Keg size for fermenting

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Coookies58

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Hey all. I’d like to switch to fermenting in cornies. I like the ability to spund, transfer is simple, and cornies are cheaper than fancy stainless fermenters. I usually do 2.75 gallon batches and transfer to 2.5 gallon kegs. Would I be best served using 5 gallon kegs and not worrying about crazy Krausen and trub? Or go with 3 gallon kegs and use fermcap? Thanks all.
 

CascadesBrewer

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My first thought was that you could get a used 5-gallon keg much cheaper than a 3-gallon keg, but I see AIH has some used 3-gallon kegs for a decent price: Home Brew Kegs - New and Used Kegs for Kegging Homebrew

5-gallon sounds about ideal though. You should be able to push up your wort volume a bit if you can to get a full 2.5 gals into your keg.
 
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Coookies58

Coookies58

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This was my initial thought. Only real benefit to the 3 gallon seems to be the need for a smaller fermentation fridge.
 

NTexBrewer

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No matter what size keg you go with I would recommend using a floating dip tube with filter. I fermenter in 1/4 barrel sanke kegs and started out using a shortened dip tube. Had nothing but problems with clogged posts when transferring Beer to serving keg. Switched to floating dip tube and last two beers have transferred with no problems.
 
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Coookies58

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No matter what size keg you go with I would recommend using a floating dip tube with filter. I fermenter in 1/4 barrel sanke kegs and started out using a shortened dip tube. Had nothing but problems with clogged posts when transferring Beer to serving keg. Switched to floating dip tube and last two beers have transferred with no problems.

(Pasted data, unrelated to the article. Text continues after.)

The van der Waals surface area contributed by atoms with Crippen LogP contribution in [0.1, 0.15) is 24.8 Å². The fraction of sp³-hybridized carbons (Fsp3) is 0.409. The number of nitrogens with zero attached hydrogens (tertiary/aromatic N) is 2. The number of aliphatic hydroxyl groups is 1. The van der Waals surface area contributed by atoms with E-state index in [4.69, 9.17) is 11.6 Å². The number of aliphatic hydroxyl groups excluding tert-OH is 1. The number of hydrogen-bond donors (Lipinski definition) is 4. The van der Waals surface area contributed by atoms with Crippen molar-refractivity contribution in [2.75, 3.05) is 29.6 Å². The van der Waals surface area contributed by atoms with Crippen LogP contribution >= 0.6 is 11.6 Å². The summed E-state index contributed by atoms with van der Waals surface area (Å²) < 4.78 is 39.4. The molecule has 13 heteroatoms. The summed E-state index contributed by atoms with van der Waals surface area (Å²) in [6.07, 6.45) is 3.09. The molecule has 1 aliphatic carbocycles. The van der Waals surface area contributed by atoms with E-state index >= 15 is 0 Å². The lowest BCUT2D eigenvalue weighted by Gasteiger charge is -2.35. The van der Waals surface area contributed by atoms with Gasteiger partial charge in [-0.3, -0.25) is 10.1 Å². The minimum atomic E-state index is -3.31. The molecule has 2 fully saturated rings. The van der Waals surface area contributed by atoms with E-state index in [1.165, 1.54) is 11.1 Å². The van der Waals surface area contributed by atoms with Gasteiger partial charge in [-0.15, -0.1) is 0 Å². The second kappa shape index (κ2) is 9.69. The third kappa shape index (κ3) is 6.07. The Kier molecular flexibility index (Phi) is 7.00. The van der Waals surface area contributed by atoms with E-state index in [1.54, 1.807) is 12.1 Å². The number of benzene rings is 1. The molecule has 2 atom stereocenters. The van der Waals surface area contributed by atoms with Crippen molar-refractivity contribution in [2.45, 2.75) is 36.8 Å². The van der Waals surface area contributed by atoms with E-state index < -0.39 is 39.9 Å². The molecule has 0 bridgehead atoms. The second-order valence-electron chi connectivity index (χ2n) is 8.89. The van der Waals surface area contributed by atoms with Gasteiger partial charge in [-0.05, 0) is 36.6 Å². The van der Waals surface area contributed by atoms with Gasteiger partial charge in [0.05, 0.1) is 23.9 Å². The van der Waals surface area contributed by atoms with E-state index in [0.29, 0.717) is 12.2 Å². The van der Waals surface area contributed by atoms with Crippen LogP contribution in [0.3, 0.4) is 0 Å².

Thanks

I believe that is likely in the cards. I planned to use them for serving beer anyway. What’s one more.
 

fragged

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I vote 15.5.

If you are seriously committed to your batch size though and have been using it some time, then I'd get the 3 assuming they are the same price. If not, get whatever is cheapest.
 

Golddiggie

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No matter what size keg you go with I would recommend using a floating dip tube with filter. I fermenter in 1/4 barrel sanke kegs and started out using a shortened dip tube. Had nothing but problems with clogged posts when transferring Beer to serving keg. Switched to floating dip tube and last two beers have transferred with no problems.
I've used 1/6, 1/4, 1/2bbl and 50L kegs with dip tubes cut to length and never had one clog on me. I simply trimmed them to stop above the yeast cake size. Not difficult to do and no need to have a 'floating' dip tube in the mix. The last few batches in the sanke kegs even had the liquid out tubes fitted from before yeast pitch. Zero issues there too.

I'm more trusting of stainless steel tubes than silicone tubes for extraction of my finished beer (from within fermenter). I've been using kegs with their original (2" TC compatible) openings in them. Well, except for the 50L since that was a keg with a different coupler style, requiring me to get a 4" TC ferrule welded into it instead.
 

LitBrewing

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I am also looking to do this, have 5.5 corny kegs and spunding valve. Also got a floating dip tube to ensure transferring from the top to bottom.